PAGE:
If Americans lower their guard, “We’ll continue to soar,” Fauci said, advising people to wear their masks at Thanksgiving gatherings as much as possible.

“Separation should be the norm” this Thanksgiving, Dr. William Schaffner, professor of infectious diseases at Vanderbilt University, said Thursday. “We don’t want to give the virus while we’re giving thanks.”

Vermont Gov. Phil Scott announced Friday that starting Saturday at 10 p.m. public and private gatherings of different households are banned. Bars must close by 10 p.m., and restaurants can offer only takeout after 10 p.m. All youth recreational sports will also be banned for the time being, he said.

Scott said there will be no enforcement of the ban on multi-household gatherings. But he hopes residents will abide by an honor system. If these gatherings still happen and produce outbreaks, more stringent enforcement could occur, he said.

He announced an additional 84 new Covid-19 cases Thursday, compared to an average of 25 cases per day last week. No additional deaths were reported, Scott said.

Illinois reported more than 15,000 cases for a new record, and its highest number of hospitalizations.

In Wisconsin, “It’s well above what we can tolerate right now and still save lives,” Prevea Health President and CEO Dr. Ashok Rai told affiliate WBAY. “From a health care standpoint, we’re tapped out.”

NYC mayor wants state to reconsider curfew

As bars, restaurants, and gyms prepare for the first night with a 10 p.m. state-mandated curfew, New York City Mayor Bill de Blasio said that the closure of these establishments needs to be “reassessed.”

“Even though the state makes the ultimate decisions here on the industry issues, I’m very cognizant of the fact that we have to keep people’s livelihoods in mind here,” he said Friday morning on WNYC’s “The Brian Lehrer Show.”

De Blasio suggested that holiday travel will have more impact on shaping further response to the pandemic. “We talk about restaurants or gyms, but much more decisive will be if we can successfully limit travel and limit indoor gatherings” during the holidays.

De Blasio also said the city’s schools could be shut down “as early as Monday,” citing rising Covid-19 case numbers.

New York City Schools Chancellor Richard Carranza issued a letter to principals asking them to be prepared for a brief time of fully remote learning, system-wide.

Study: New, mutant virus strain spreads more easily

Researchers also now say they’ve found more evidence that a mutant version of the coronavirus that has overtaken an older strain to spread across much of the world is more easily transmitted – but does not appear to be any more dangerous.

And it hasn’t changed its physical shape so should be just as vulnerable to the body’s immune response whether natural or induced by a vaccine.

The team’s findings validate earlier studies that showed the new strain spreads more easily and also supports evidence the mutation hasn’t made the virus more likely to cause severe disease. The mutation might help the virus thrive better in the nose and upper respiratory tract, which would help it spread.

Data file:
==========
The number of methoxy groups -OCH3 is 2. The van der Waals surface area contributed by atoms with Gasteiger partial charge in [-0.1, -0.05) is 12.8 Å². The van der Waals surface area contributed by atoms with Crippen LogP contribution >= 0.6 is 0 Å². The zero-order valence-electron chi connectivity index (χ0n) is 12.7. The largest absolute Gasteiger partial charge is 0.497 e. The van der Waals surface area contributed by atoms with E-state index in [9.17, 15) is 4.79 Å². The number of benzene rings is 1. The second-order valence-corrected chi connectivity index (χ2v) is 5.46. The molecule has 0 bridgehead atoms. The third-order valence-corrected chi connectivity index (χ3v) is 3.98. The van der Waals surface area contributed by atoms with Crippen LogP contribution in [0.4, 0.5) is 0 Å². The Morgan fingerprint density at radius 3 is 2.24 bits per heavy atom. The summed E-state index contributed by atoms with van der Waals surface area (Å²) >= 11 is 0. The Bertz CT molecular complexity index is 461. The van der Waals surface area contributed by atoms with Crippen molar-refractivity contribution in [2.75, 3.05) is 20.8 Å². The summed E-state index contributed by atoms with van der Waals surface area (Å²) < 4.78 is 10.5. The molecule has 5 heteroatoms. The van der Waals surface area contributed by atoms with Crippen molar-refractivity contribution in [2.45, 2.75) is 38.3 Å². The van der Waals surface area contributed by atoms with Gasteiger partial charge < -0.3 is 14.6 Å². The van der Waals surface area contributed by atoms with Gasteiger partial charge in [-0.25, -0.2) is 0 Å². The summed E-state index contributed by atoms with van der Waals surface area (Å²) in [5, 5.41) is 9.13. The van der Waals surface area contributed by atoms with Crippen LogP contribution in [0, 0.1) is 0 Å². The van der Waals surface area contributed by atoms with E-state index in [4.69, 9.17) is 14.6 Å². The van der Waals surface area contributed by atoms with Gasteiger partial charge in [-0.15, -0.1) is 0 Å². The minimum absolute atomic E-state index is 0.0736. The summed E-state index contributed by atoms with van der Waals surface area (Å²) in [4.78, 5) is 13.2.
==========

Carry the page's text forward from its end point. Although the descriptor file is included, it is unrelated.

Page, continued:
‘Targeted vaccinations’ to start December or January, official says

Meanwhile, a top US official said Thursday every American who wants to get a vaccine will be able to do so by April. President Donald Trump repeated that sentiment Friday during an Operation Warp Speed announcement at the White House.

“Initially, in December and January, we’re going to be having very targeted vaccinations, also helped in large part by some of our largest chains, like Walgreens and CVS,” US Health and Human Services Secretary Alex Azar told CNN.

There will likely be enough vaccines for “all of our most vulnerable citizens” to get vaccinated in December, he said, followed by “all of our senior citizens, as well as our emergency first responders and our health care workers” in January.

Trump called out New York Gov. Andrew Cuomo Friday, saying the the federal government will need Cuomo’s approval before it can start distributing a coronavirus vaccine next year. At that point, President-elect Joe Biden, not Trump, will be president and in charge of distributing a potential vaccine.

Cuomo said Trump’s comments were false, adding that New York and seven other states have established scientific panels to independently approve any vaccines greenlighted by the US Food and Drug Administration.

While the US doesn’t yet have an authorized Covid-19 vaccine, drugmaker Pfizer announced Monday that early data on its vaccine shows it is more than 90% effective. Officials widely expect the company to be able to apply for emergency use authorization by the end of the month.

Any eventual coronavirus vaccine will be distributed across the states and territories based on population, a top Operation Warp Speed official said Friday. The operation is part of the Trump administration’s vaccine initiative.

CNN’s Amanda Watts, Jonathan Kubiak, Taylor Romine, Lauren Mascarenhas, Elizabeth Cohen, Samira Said, Maggie Fox, Matthew Hoye, Julian Cummings, Raja Razek, Konstantin Toropin, Ganesh Setty, Kara Devlin, Ben Tinker, Jamiel Lynch, Haley Brink and Andrea Diaz contributed to this report.